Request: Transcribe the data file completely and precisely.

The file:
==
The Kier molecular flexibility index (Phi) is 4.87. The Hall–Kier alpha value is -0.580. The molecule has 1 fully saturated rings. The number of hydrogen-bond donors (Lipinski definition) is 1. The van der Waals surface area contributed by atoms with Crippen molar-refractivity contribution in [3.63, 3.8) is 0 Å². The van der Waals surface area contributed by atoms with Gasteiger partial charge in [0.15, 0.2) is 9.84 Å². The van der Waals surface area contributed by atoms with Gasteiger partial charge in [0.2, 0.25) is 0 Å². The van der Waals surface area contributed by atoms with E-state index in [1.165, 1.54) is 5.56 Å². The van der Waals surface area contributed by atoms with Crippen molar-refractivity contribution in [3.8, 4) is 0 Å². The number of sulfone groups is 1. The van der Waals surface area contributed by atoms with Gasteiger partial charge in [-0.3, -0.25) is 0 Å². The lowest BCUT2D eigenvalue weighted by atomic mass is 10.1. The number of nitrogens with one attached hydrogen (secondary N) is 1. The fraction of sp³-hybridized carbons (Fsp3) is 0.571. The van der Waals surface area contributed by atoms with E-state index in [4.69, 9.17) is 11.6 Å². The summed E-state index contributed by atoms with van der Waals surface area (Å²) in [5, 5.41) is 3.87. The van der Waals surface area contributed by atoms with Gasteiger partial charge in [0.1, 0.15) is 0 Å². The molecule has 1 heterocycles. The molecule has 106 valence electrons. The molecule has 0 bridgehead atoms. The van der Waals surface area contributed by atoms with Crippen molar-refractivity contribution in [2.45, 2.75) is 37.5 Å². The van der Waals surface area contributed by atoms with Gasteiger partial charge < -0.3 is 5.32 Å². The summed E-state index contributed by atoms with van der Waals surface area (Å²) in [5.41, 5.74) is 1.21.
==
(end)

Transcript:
The Kier molecular flexibility index (Phi) is 4.87. The Hall–Kier alpha value is -0.580. The molecule has 1 fully saturated rings. The number of hydrogen-bond donors (Lipinski definition) is 1. The van der Waals surface area contributed by atoms with Crippen molar-refractivity contribution in [3.63, 3.8) is 0 Å². The van der Waals surface area contributed by atoms with Gasteiger partial charge in [0.15, 0.2) is 9.84 Å². The van der Waals surface area contributed by atoms with Gasteiger partial charge in [0.2, 0.25) is 0 Å². The van der Waals surface area contributed by atoms with E-state index in [1.165, 1.54) is 5.56 Å². The van der Waals surface area contributed by atoms with Crippen molar-refractivity contribution in [3.8, 4) is 0 Å². The number of sulfone groups is 1. The van der Waals surface area contributed by atoms with Gasteiger partial charge in [-0.3, -0.25) is 0 Å². The lowest BCUT2D eigenvalue weighted by atomic mass is 10.1. The number of nitrogens with one attached hydrogen (secondary N) is 1. The fraction of sp³-hybridized carbons (Fsp3) is 0.571. The van der Waals surface area contributed by atoms with E-state index in [4.69, 9.17) is 11.6 Å². The summed E-state index contributed by atoms with van der Waals surface area (Å²) in [5, 5.41) is 3.87. The van der Waals surface area contributed by atoms with Gasteiger partial charge in [0.1, 0.15) is 0 Å². The molecule has 1 heterocycles. The molecule has 106 valence electrons. The molecule has 0 bridgehead atoms. The van der Waals surface area contributed by atoms with Crippen molar-refractivity contribution in [2.45, 2.75) is 37.5 Å². The van der Waals surface area contributed by atoms with Gasteiger partial charge < -0.3 is 5.32 Å². The summed E-state index contributed by atoms with van der Waals surface area (Å²) in [5.41, 5.74) is 1.21.